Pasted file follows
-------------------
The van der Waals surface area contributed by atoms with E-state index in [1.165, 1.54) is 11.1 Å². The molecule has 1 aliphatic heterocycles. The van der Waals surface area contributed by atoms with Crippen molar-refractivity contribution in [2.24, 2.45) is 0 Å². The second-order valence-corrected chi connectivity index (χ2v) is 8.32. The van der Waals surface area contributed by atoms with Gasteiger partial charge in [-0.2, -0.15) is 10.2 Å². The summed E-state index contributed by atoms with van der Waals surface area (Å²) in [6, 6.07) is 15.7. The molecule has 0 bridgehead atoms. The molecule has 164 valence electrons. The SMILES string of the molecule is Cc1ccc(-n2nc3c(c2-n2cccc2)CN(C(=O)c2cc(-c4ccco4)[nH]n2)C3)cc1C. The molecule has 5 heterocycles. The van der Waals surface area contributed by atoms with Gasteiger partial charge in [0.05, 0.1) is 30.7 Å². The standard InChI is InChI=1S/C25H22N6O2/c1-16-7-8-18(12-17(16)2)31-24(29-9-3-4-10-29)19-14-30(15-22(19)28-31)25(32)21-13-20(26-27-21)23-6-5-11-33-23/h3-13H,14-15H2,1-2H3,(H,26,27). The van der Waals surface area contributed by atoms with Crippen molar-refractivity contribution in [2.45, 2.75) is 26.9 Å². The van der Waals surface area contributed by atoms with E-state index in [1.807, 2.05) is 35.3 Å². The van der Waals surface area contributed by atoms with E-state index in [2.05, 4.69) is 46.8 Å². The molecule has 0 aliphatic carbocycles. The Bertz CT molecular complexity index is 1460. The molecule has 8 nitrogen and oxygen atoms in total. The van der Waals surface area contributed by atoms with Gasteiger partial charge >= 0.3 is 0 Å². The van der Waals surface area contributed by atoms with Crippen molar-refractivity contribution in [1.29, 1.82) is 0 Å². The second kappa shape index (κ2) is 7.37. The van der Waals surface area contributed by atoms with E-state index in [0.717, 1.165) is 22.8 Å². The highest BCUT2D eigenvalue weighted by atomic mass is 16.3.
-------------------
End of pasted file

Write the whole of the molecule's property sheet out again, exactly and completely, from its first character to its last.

The van der Waals surface area contributed by atoms with E-state index in [1.165, 1.54) is 11.1 Å². The molecule has 1 aliphatic heterocycles. The van der Waals surface area contributed by atoms with Crippen molar-refractivity contribution in [2.24, 2.45) is 0 Å². The second-order valence-corrected chi connectivity index (χ2v) is 8.32. The van der Waals surface area contributed by atoms with Gasteiger partial charge in [-0.2, -0.15) is 10.2 Å². The summed E-state index contributed by atoms with van der Waals surface area (Å²) in [6, 6.07) is 15.7. The molecule has 0 bridgehead atoms. The molecule has 164 valence electrons. The SMILES string of the molecule is Cc1ccc(-n2nc3c(c2-n2cccc2)CN(C(=O)c2cc(-c4ccco4)[nH]n2)C3)cc1C. The molecule has 5 heterocycles. The van der Waals surface area contributed by atoms with Gasteiger partial charge in [0.05, 0.1) is 30.7 Å². The standard InChI is InChI=1S/C25H22N6O2/c1-16-7-8-18(12-17(16)2)31-24(29-9-3-4-10-29)19-14-30(15-22(19)28-31)25(32)21-13-20(26-27-21)23-6-5-11-33-23/h3-13H,14-15H2,1-2H3,(H,26,27). The van der Waals surface area contributed by atoms with Crippen molar-refractivity contribution in [2.45, 2.75) is 26.9 Å². The van der Waals surface area contributed by atoms with E-state index in [1.807, 2.05) is 35.3 Å². The van der Waals surface area contributed by atoms with E-state index in [2.05, 4.69) is 46.8 Å². The molecule has 0 aliphatic carbocycles. The Bertz CT molecular complexity index is 1460. The molecule has 8 nitrogen and oxygen atoms in total. The van der Waals surface area contributed by atoms with Gasteiger partial charge >= 0.3 is 0 Å². The van der Waals surface area contributed by atoms with Crippen molar-refractivity contribution in [1.29, 1.82) is 0 Å². The second kappa shape index (κ2) is 7.37. The van der Waals surface area contributed by atoms with E-state index in [0.717, 1.165) is 22.8 Å². The highest BCUT2D eigenvalue weighted by atomic mass is 16.3.